Paul Jones was laughing as he remembered back to his recent reunion
with Terry Funk.
"Terry was sitting there with a big
grin on his face," Jones recently told me in a phone conversation
from his home in Tampa, Florida. "He was looking at me and saying
Gee, it's good to see you Paul after so many years. We were
laughing and telling old stories. Terry was pretty lit after his Q&A
(earlier that night at the Mid-Atlantic Legends Fanfest). Tommy
Young kept bringing him beer and mixed drinks all during that thing.
So later we're visiting in the hospitality room, and suddenly Terry
got real serious and says
"Paul, why in the hell did
you hit me so hard?"
Funk was laughing as he and Paul
reminisced in the VIP suite for wrestlers appearing at the NWA
Wrestling Legends Fanfest in Charlotte this past August.
"He just kept asking me that. We
were laughing, we had both had a few beers and were talking about
that night in Greensboro."
Paul and Terry were remembering the famous US
championship tournament held after that title had been vacated
following Johnny Valentine's injury in the October 1975 Wilmington
NC plane crash. Funk had won the tournament, defeating Jones in
the finals. Both men wrestled four times that night, culminating in
an 18 minute championship match.
"We were exhausted, yet we were both
feeling great for that match. Everything had gone well that night.
Everything was clicking."
Many of the details were forgotten
about that night. Neither Funk nor Jones remembered exactly who they
had wrestled that night 30 years ago, but Terry Funk remembered one
detail very clearly.
"Paul, why did you hit me so hard?"
Funk asked again. Funk was referring to a hard punch Jones landed
above Funk's left eye that had opened him up and required 18
stitches to close later that night in a Greensboro hospital.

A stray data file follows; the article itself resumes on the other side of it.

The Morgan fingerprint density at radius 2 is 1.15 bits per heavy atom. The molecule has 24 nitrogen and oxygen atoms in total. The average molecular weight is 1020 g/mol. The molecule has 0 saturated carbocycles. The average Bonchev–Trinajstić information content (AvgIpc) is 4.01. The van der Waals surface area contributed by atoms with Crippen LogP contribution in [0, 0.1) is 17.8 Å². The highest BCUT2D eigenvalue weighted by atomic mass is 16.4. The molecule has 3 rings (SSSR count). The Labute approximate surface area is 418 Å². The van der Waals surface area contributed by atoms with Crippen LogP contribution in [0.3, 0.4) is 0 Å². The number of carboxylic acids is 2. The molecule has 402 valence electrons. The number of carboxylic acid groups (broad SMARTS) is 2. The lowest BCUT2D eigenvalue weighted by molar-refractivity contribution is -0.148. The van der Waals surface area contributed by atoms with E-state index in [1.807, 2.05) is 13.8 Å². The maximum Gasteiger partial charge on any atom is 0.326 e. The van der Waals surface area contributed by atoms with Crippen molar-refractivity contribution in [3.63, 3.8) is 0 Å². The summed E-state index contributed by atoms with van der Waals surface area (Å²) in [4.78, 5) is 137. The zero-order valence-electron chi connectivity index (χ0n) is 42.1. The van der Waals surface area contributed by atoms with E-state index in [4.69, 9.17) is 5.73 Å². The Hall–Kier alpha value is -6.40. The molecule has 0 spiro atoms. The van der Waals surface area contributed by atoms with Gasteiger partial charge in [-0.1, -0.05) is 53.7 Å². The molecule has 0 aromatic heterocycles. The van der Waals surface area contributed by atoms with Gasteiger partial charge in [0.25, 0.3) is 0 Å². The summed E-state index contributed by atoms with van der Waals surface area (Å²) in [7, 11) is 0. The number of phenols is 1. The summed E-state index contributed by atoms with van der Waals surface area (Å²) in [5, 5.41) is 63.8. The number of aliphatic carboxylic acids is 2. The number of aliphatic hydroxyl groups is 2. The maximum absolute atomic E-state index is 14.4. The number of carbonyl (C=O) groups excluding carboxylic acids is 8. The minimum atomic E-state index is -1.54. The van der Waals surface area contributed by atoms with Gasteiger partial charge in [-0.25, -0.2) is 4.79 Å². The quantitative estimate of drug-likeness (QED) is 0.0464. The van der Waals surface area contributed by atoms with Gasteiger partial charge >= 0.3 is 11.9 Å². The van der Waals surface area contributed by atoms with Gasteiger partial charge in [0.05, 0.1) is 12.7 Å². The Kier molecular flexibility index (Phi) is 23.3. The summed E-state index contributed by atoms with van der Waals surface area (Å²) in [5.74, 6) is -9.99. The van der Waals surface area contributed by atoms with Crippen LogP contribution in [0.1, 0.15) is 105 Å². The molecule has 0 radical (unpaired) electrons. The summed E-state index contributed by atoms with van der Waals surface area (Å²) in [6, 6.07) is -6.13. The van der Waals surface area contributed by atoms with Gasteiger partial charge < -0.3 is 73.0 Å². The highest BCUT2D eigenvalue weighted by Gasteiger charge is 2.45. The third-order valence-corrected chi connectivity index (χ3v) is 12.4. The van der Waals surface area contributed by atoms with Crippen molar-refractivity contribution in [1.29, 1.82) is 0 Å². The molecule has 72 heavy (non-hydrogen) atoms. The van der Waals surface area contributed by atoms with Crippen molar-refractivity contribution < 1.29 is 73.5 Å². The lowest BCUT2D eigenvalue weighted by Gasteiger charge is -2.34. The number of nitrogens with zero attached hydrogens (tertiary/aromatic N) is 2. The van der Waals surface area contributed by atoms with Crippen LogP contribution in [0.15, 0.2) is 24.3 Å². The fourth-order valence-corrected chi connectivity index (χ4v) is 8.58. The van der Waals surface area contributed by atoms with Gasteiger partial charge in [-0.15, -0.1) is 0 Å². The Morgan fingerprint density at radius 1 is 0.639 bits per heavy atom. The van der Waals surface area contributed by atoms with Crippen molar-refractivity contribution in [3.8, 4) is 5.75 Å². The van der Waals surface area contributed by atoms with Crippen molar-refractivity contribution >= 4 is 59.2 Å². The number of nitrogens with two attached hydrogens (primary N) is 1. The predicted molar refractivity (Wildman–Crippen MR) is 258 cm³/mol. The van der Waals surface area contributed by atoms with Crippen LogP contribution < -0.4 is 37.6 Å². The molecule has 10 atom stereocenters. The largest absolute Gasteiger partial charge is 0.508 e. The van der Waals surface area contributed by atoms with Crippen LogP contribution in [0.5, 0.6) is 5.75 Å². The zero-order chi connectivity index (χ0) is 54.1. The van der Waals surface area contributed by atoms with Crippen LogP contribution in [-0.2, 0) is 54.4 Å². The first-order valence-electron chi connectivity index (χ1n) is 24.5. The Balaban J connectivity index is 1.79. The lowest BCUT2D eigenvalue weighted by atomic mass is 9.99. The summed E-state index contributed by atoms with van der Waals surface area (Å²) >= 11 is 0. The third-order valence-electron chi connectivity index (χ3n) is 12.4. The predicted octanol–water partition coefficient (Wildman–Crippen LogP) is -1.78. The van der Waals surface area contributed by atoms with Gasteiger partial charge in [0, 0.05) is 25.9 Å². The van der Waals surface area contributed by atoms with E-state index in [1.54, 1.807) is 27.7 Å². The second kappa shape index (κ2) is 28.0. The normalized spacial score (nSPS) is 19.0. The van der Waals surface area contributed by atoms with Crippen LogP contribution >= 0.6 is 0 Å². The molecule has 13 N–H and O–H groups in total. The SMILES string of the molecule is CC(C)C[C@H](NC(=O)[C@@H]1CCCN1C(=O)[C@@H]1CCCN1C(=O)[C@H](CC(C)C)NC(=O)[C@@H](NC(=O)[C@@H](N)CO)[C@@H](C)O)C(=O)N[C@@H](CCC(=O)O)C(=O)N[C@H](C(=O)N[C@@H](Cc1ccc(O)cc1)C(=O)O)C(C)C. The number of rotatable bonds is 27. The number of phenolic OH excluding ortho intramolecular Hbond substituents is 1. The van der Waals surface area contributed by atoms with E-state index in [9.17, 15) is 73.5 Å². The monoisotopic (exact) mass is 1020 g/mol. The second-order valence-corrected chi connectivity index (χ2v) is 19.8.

"Well Terry, you called it." Jones
"I know I called it, but why did you
hit me so hard?" They were both laughing now, two old friends
telling old war stories.
I asked Paul if the shot that opened
Terry up was an accident (wrestlers call them "potatoes") or was it
done to add something memorable to the match.
"I think Terry called that as a way to
say thanks." Jones told me. "He never actually said so, but he was
going over in my home territory, in my town. I had worked awfully
hard all night and especially hard in that match. In those days,
guys rarely came right out and said thanks. I've always thought it
was Terry's way of saying thanks."
"I remember that show like it was
yesterday," Jones said. "There was a lot of
pressure on everyone during that time because the territory was in
such a state of change after the plane crash. I was being set up as
the top babyface. Ric Flair was getting ready to be given his first
big break as one of the top heels, stepping into Valentine's shoes.
Who knows if or when he would have had that break had the plane
crash not happened. That's a tough way to look at it, but it's true.
He certainly made the most of it."
The Tournament drew a record gate for
the city of Greensboro and the entire southeastern United States at
"Traffic was backed up all the way down
High Point Road, out Holden road, all the way to I-85. Thousands
were turned away. Everyone knew it was a special night and a big
moment for the promotion. It's hard to believe it's been 30
- Dick Bourne
from telephone conversations with Paul
PAUL JONES PHOTOGRAPH © BILL JANOSIK;
GRAPHIC PRESENTATION BY DICK BOURNE © MID-ATLANTIC
PHOTOGRAPH FROM TOURNAMENT BY GENE GORDON
PROVIDED BY SCOOTER LESLEY © DITCH-CAT